Red Lodge, Montana

May 20, 2019 - Montana

Travel to Red Lodge takes homework. 

Red Lodge attracted and held my attention from the first failed attempt to visit.  Heading there on the Beartooth Highway from Cooke City, Beartooth pass had closed for the winter on that first attempt. It was October, which in Oklahoma is far, far away from winter. It’s also a long distance from Oklahoma, so the disappointment to have gotten oh-so-close was intense. A challenge to drive there? Historic hotel?  Missed first attempt? Yes, please.

As a result, the 2nd attempt was not off the cuff. Which translated to a plane ticket, a rental car, a hotel reservation, and yes damn it, homework. The Pass, having been the road block on the initial trip to the area, was my main destination; something to be conquered. But Red Lodge’s ironic-for-a-resort colloquial atmosphere was so personal that for the first time I walked into an art gallery as if an avid and resourced collector.  Then, had the ease and confidence to ask for layaway. The allure of the Pass faded as I ate and drank, stared at the sparkle of stars in the night sky, and strode confidently into more art galleries.

It’s tempting to compare Red Lodge with my first love, Jackson, Wyoming.  The more accurate comparison is to contrast the two. As I walked the streets, the light and shadows combined in a way that defied gravity and I felt unencumbered and lighter by 20 pounds. It was easy to be in the moment; to be mindful of sounds and scents and images; to be blissfully unaware of yourself and even more liberating, of those around you. Jackson is western kitsch wrapped in high-end furs. Red Lodge is laid-back in a genuinely friendly way that Jackson lacks, and emotionally evocative as only postcard perfect mountain ranges or blissfully pristine beaches, command.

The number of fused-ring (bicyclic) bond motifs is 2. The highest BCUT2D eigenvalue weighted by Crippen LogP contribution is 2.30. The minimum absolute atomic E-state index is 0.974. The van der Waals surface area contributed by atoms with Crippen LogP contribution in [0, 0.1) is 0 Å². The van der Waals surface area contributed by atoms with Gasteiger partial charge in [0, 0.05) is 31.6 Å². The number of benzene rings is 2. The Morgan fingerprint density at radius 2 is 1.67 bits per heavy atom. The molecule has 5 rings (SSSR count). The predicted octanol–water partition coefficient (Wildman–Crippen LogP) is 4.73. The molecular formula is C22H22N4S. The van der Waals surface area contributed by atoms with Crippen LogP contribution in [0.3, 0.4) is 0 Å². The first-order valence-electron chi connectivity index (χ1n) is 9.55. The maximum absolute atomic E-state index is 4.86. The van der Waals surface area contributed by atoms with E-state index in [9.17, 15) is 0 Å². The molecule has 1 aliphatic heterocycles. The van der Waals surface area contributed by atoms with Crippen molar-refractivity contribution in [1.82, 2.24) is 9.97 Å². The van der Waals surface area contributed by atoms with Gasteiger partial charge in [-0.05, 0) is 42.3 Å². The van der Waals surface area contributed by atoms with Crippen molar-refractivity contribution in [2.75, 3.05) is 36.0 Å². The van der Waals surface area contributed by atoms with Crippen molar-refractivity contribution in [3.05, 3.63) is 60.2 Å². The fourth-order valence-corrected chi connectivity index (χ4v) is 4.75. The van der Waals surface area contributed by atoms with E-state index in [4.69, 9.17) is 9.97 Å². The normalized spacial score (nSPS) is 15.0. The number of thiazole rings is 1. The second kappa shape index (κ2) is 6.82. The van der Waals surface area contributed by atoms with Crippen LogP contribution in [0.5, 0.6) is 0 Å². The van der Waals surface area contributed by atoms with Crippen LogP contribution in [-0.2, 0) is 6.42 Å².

After 4 days of unplanned, spontaneous wandering, I went to Babcock & Miles and said, “I’ve come to see the Pass.”  They obliged with a picnic basket piled with adventure worthy food and wine – the perfect reward for a destination requiring some homework.


Red Lodge's Beartooth Pass at 10947 ft Elevation

Beartooth Pass


Snow Plows Clear 40 ft drifts on Beartooth Highway

Billings Gazette


40 foot drifts accumulate in Red Lodge's heavy snow fall winters

Snow Sideboards

Red Lodge Culinary Adventures, Mountain Style

Red Lodge’s Babcock and Miles

An assortment of my Red Lodge picnic by Babcock and Miles

Great Food and a Map = Adventure


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An Order of Fries

January 6, 2018 - Perfect Slices of Time

There are times when nothing less will do than a proof beverage and an order of fries.